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GraphX: Graph Processing in a Distributed Dataflow Framework

Takeaways from GraphX: Graph Processing in a Distributed Dataflow Framework, Gonzalez et al, OSDI, 2014.

This paper explores the design of a graph processing system (GraphX) on top of general purpose distributed dataflow system (Spark).

Existing Approach

  • Existing graph processing systems evolved separately from distributed dataflow frameworks (as MR) because:
    • Existing systems before Spark (as MR) emphasized single-stage on-disk computation, not particularly suitable for iterative graph algorithms.
    • Did not offer fine-grained control over data-partitioning, hindering application of graph-partitioning techniques.
  • Existing specialized graph processing systems have the following limitations:
    • Graph computation occur as part of large analytic tasks involving unstructured data. Inflexibility in data reuse across various analytic tasks leads to higher communication and data replication.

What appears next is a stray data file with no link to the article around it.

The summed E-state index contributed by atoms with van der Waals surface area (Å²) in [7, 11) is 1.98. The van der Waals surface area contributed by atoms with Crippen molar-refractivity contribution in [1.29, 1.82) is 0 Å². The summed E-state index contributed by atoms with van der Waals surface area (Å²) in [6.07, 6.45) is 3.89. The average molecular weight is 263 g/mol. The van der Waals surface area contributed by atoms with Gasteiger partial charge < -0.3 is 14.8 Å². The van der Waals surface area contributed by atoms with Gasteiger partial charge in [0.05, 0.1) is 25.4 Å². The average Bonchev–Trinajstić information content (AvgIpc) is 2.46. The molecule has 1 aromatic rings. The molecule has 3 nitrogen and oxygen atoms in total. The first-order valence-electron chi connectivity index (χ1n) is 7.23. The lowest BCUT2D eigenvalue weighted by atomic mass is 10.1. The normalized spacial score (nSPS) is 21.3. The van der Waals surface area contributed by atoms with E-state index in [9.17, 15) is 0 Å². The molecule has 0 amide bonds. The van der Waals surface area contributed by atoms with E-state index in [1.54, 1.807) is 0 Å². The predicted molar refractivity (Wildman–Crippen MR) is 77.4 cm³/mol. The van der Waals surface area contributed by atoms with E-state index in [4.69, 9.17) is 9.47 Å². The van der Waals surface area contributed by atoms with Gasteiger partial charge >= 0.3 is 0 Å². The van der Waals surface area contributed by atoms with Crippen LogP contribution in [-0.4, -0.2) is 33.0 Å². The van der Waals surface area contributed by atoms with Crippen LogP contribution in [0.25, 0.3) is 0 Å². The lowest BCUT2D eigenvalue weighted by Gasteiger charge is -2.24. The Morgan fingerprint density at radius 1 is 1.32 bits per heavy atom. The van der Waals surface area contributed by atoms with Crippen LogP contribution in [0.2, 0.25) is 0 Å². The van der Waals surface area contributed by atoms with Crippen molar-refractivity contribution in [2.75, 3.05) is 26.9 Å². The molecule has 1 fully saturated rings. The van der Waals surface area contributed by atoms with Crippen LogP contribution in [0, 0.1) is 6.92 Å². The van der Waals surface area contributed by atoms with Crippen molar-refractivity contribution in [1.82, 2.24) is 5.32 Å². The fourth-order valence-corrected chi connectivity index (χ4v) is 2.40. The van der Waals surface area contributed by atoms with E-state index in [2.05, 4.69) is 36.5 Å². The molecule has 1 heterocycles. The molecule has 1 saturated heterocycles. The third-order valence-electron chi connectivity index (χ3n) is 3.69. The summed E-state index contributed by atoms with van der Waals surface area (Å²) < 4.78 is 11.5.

• They typically express graph as a single property graph of vertices and edges, complicating the expression of analytics tasks spanning multiple graphs and sub-graphs.
    • They typically express graph computations as vertex programs performing iterative local transformations. This is not well suited to express computations where disconnected vertices interact.

GraphX Details.

  • Graph Expression.
    • Property graphs are expressed as collections. The vertex collection contains the vertices keyed by unique 64-bit integer id. The edge collection contains the edge properties keyed by the source and destination vertex identifiers.
  • Graph Computations.
    • Dataflow operators are used to express the Gather-Apply-Scatter decomposition typically encountered in graph processing. Scatter is done by the join operator to get triplets of source vertex, edge and destination vertex. Apply is done by data-parallel map stages. Gather is done by groupBy operator.
  • Optimizations.
    • Two-level hash partitioning of vertex ids.
    • Edge collection partitioning for efficient lookup of edges.
    • Index reuse across derived vertex and edge collections.
    • Multicast join via a routing table, sending vertex properties only to relevant join partitions of the edge collection.
    • Partial materialization of changed vertex properties across join sites.
    • Incremental view maintenance of triplets.
    • Filtered index scanning restricting computation on subgraphs of active vertex sets.
    • Automatic join elimination using JVM bytecode analysis to avoid joins according to property usage across vertex and edge collections.